Dryland Literary Journal Awarded Critical Minded Grant

We are excited to announce that Dryland has been awarded a $5,000 grant from Critical Minded, a grantmaking and learning initiative of The Nathan Cummings Foundation and The Ford Foundation which aims to support critics of color in the United States. The purpose of the initiative is to “build the resources and visibility of cultural critics of color through: direct support to publications and individuals, research, advocacy, and convening.”

Historically, critics of color have been pushed out of cultural and political conversations. In the article “Why Cultural Critics of Color Matter,” Elizabeth Méndez Berry, Director of Voice, Creativity, and Culture at the Nathan Cummings Foundation, wrote: “If we have been made painfully aware of the lack of representation of people of color in the industries that tell us stories, we should also be aware of the lack of representation of people of color in the places where we make meaning of those stories…the majority of full-time critics — at the few media outlets that still have them — are white.”

Through the Critical Minded grant the editors of Dryland are using these funds to publish criticisms from writers of color that challenge narratives, aesthetics, and topics in the arts while engaging in political discourse relevant to our readers. 

We are currently accepting pitches until March 1st, 2021. Accepted pitches will be published in Issue 11. For more information head over to our submissions guidelines.

Tongo Eisen-Martin named San Francisco’s 8th Poet Laureate

The editors of Dryland congratulate Tongo-Eisen Martin for being selected as San Francisco’s 8th Poet Laureate by city Mayor London Breed. 

Eisen-Martin is a previous contributor of Dryland; his poems “I Do Not Know the Spelling of Money” and “I Make Promises Before I Dream” were featured in Issue 10 in 2020. He joins the honorary list of Bay Area poets laureate that include Devorah Major, Alejandro Murguía, and Kim Schuck; In 1998, Lawrence Ferlinghetti, founder of City Lights Books, was the first poet to be awarded the title. 

In 2018, City Lights published Eisen-Martin’s chapbook Heaven is All Goodbyes for their Pocket Poet series, which won several book awards, including the 2018 American Book Award. Born and raised in San Francisco, Eisen-Martin’s latest curriculum on extrajudicial killing of Black people, “We Charge Genocide Again,” has been used as an educational and organizing tool nation wide. 

In a press conference via zoom with Mayor Breed, Eisen-Martin delivered a speech reflecting his commitment to the Bay Area community as a poet, movement worker, and educator in order to create cultural work that is transformative and conducive to liberation. “A poet of any station is secondary to the people. A poet of any use belongs to the energy and consciousness of the people,” he said, “my aim as San Francisco poet laureate is to join with that energy in order to create vehicles of unity. Events, workshops, readings, are all vehicles for unity. I will never tire building as many as this city can handle.”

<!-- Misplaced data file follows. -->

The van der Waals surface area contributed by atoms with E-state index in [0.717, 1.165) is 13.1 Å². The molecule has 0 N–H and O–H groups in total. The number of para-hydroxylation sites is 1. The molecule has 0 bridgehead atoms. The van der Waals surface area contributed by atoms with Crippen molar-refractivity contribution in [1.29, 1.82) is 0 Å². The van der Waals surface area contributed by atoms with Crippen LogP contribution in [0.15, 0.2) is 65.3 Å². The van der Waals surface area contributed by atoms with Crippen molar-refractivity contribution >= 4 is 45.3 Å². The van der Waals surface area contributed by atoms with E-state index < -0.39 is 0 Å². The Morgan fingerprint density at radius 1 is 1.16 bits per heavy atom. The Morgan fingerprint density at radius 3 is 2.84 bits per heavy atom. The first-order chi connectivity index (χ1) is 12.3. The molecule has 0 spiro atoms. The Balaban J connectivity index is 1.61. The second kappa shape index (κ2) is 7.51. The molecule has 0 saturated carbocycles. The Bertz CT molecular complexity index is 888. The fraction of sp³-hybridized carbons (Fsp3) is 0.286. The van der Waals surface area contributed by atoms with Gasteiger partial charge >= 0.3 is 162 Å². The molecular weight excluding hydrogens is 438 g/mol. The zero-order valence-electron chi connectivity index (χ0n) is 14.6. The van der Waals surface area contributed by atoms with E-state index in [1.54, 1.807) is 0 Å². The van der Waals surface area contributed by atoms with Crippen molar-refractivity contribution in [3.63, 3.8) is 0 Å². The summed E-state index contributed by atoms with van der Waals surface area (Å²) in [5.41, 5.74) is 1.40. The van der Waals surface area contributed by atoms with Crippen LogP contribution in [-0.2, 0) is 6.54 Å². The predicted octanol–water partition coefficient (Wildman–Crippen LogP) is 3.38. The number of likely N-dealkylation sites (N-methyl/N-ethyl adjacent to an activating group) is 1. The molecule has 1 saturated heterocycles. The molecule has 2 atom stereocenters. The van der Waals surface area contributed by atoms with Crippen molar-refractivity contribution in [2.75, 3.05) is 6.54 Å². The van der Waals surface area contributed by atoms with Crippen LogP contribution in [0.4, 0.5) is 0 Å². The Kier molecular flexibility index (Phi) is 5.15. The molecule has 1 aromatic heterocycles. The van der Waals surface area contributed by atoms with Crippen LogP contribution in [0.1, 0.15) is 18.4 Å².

His second book in the City Lights Pocket Poet series will be released in fall 2021.

E.M. Franceschini wins 2020 Anzaldúa Poetry Prize

The editors of Dryland congratulate issue 10 contributor Eric Morales Franceschini for his upcoming chapbook “Autopsy of a Fall,” winner of the 2020 Gloria E. Anzaldúa Poetry Prize. The annual award is provided by Newfound, a non-profit publisher based in Austin, Texas. As listed on their website, the prize awards a poet whose work “explores how place shapes identity, imagination, and understanding. Special attention is given to poems that exhibit multiple vectors of thinking: artistic, theoretical, and social, which is to say, political.” 

Franceschini is a previous contributor of Dryland; his poem “Caracoles” was featured in issue 10 in 2020.  The author was born in Puerto Rico and is a former day laborer and U.S. Army veteran who now holds a PhD from UC Berkeley. He is currently an Assistant Professor of English and Latin American Studies at the University of Georgia. His poetry has appeared or is forthcoming in Somos en escrito, Moko, Chiricu, among others.

The Anzaldúa Prize panelists alongside guest judge Marcelo Hernandez Castillo (author of poetry collections Cenzontle and Dulce) chose Franceschini’s chapbook out of three additional finalists. The prize also includes a $1,500 award plus 25 copies of the published manuscript, however, Franceschini is allocating all royalties to the Undocupoets Fellowship Fund and The Colectiva Feminista en Construcción in Puerto Rico.  


“Autopsy of a Fall” will be published by Newfound in fall 2021.